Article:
COVID-19 in Adults With Congenital Heart Disease
- The presence of a structural congenital heart defect did not necessarily portend an increased risk of mortality or morbidity from COVID-19 infection.
- Susceptibility might be based on physiological factors, not the complexity of the underlying anatomic defect.
- Targeted preventive measures are indicated for patients with congenital heart disease at greatest risk of mortality and severe morbidity from COVID-19 such as those with Eisenmenger syndrome.
What is the impact of coronavirus disease 2019 (COVID-19) in adults with congenital heart disease (CHD), and what are the risk factors associated with adverse outcomes?
The investigators included adults (ages ≥18 years) with CHD and with confirmed or clinically suspected COVID-19 from CHD centers worldwide. Data collection included anatomic diagnosis and subsequent interventions, comorbidities, medications, echocardiographic findings, presenting symptoms, course of illness, and outcomes. Predictors of death or severe infection were determined. Odds ratios with 95% confidence intervals (CIs) were determined using logistic regression to report the strength of association between risk factor exposure and mortality.
From 58 adult CHD centers, the study included 1,044 infected patients (age, 35.1 ± 13.0 years; range, 18-86 years; 51% women), 87% of whom had laboratory-confirmed coronavirus infection. The cohort included 118 (11%) patients with single ventricle and/or Fontan physiology, 87 (8%) patients with cyanosis, and 73 (7%) patients with pulmonary hypertension. There were 24 COVID-related deaths (case/fatality, 2.3%; 95% CI, 1.4-3.2%). Factors associated with death included male sex, diabetes, cyanosis, pulmonary hypertension, renal insufficiency, and previous hospital admission for heart failure. Worse physiological stage was associated with mortality (p = 0.001), whereas anatomic complexity or defect group were not.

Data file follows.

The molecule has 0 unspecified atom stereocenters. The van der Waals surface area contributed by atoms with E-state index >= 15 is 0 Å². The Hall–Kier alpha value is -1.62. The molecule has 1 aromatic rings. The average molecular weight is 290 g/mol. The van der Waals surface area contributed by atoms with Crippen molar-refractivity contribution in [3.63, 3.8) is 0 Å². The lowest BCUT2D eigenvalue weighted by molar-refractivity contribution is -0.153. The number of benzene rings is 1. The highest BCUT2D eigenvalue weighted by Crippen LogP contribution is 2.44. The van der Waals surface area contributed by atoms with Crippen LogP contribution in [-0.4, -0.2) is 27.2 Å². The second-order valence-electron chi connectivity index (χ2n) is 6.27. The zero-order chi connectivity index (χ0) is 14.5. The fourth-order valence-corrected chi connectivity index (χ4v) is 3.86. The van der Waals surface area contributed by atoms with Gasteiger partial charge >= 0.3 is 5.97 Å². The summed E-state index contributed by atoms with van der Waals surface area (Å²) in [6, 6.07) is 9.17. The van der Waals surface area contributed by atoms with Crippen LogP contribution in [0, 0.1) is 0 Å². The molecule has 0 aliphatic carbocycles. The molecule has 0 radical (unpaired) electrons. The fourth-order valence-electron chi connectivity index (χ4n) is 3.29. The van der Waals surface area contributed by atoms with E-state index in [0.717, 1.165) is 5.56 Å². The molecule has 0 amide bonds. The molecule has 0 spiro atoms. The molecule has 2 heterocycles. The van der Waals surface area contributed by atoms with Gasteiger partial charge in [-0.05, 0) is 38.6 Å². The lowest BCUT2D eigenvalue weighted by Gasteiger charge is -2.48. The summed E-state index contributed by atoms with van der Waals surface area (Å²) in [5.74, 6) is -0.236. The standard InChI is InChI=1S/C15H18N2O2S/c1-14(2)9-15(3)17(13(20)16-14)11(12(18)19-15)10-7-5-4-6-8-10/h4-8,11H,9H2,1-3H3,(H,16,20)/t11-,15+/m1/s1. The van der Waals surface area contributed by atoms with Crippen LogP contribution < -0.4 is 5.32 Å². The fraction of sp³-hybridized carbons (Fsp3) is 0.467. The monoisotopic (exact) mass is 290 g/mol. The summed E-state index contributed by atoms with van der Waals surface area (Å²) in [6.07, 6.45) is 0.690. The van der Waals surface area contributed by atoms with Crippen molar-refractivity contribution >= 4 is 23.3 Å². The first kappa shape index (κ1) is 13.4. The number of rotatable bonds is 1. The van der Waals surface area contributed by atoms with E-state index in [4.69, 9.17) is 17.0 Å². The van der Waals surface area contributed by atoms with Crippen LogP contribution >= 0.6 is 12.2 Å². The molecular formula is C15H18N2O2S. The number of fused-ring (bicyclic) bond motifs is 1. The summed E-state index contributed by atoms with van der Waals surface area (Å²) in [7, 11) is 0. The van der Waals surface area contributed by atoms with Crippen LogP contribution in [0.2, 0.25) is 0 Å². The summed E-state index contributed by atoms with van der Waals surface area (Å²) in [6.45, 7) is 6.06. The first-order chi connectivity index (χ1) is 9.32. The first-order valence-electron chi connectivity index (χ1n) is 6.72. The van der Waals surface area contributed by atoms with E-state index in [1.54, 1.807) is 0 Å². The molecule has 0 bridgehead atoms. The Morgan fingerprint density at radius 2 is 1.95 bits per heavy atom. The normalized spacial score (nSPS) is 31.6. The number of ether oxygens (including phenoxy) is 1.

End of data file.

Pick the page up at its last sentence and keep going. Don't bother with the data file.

The authors concluded that COVID-19 mortality in adults with CHD is commensurate with the general population.
This study reports that the presence of a structural congenital heart defect did not necessarily portend an increased risk of mortality or morbidity from COVID-19 infection. However, several factors were associated with mortality and severe infections including cyanosis and pulmonary hypertension, especially when combined (Eisenmenger syndrome). Furthermore, susceptibility might be based on physiological factors, not the complexity of the underlying anatomic defect, and are concordant with general population studies that showed risks associated with age, male sex, diabetes, and renal insufficiency. Targeted preventive measures are indicated for patients with CHD who are at greatest risk of mortality and severe morbidity due to COVID-19 such as those with Eisenmenger syndrome.
Clinical Topics: Congenital Heart Disease and Pediatric Cardiology, Heart Failure and Cardiomyopathies, Noninvasive Imaging, Prevention, Pulmonary Hypertension and Venous Thromboembolism, Congenital Heart Disease, CHD and Pediatrics and Arrhythmias, CHD and Pediatrics and Imaging, CHD and Pediatrics and Prevention, CHD and Pediatrics and Quality Improvement, Acute Heart Failure, Pulmonary Hypertension, Echocardiography/Ultrasound
Keywords: Coronavirus, COVID-19, Cyanosis, Diabetes Mellitus, Echocardiography, Eisenmenger Complex, Heart Defects, Congenital, Heart Failure, Hypertension, Pulmonary, Morbidity, Renal Insufficiency, Risk Factors, Secondary Prevention
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